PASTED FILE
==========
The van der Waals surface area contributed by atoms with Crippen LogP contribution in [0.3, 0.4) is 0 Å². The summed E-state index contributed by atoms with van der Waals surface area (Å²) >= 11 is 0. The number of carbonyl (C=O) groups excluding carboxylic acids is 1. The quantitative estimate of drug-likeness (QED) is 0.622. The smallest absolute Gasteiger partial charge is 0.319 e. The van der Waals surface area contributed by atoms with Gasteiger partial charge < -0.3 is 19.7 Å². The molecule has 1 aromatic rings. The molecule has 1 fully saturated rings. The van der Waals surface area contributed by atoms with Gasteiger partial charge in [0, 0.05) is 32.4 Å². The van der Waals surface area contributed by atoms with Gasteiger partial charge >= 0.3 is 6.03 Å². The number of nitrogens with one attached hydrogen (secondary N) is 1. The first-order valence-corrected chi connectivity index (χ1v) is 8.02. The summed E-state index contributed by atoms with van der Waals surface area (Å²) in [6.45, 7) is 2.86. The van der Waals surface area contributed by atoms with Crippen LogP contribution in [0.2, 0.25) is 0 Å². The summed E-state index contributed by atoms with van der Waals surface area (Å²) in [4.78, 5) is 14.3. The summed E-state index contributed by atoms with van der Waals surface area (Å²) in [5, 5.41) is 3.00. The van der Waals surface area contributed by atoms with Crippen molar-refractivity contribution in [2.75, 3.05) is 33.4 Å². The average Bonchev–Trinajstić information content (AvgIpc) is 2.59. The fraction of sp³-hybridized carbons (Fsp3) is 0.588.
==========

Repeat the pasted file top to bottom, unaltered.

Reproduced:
The van der Waals surface area contributed by atoms with Crippen LogP contribution in [0.3, 0.4) is 0 Å². The summed E-state index contributed by atoms with van der Waals surface area (Å²) >= 11 is 0. The number of carbonyl (C=O) groups excluding carboxylic acids is 1. The quantitative estimate of drug-likeness (QED) is 0.622. The smallest absolute Gasteiger partial charge is 0.319 e. The van der Waals surface area contributed by atoms with Gasteiger partial charge < -0.3 is 19.7 Å². The molecule has 1 aromatic rings. The molecule has 1 fully saturated rings. The van der Waals surface area contributed by atoms with Gasteiger partial charge in [0, 0.05) is 32.4 Å². The van der Waals surface area contributed by atoms with Gasteiger partial charge >= 0.3 is 6.03 Å². The number of nitrogens with one attached hydrogen (secondary N) is 1. The first-order valence-corrected chi connectivity index (χ1v) is 8.02. The summed E-state index contributed by atoms with van der Waals surface area (Å²) in [6.45, 7) is 2.86. The van der Waals surface area contributed by atoms with Crippen LogP contribution in [0.2, 0.25) is 0 Å². The summed E-state index contributed by atoms with van der Waals surface area (Å²) in [4.78, 5) is 14.3. The summed E-state index contributed by atoms with van der Waals surface area (Å²) in [5, 5.41) is 3.00. The van der Waals surface area contributed by atoms with Crippen molar-refractivity contribution in [2.75, 3.05) is 33.4 Å². The average Bonchev–Trinajstić information content (AvgIpc) is 2.59. The fraction of sp³-hybridized carbons (Fsp3) is 0.588.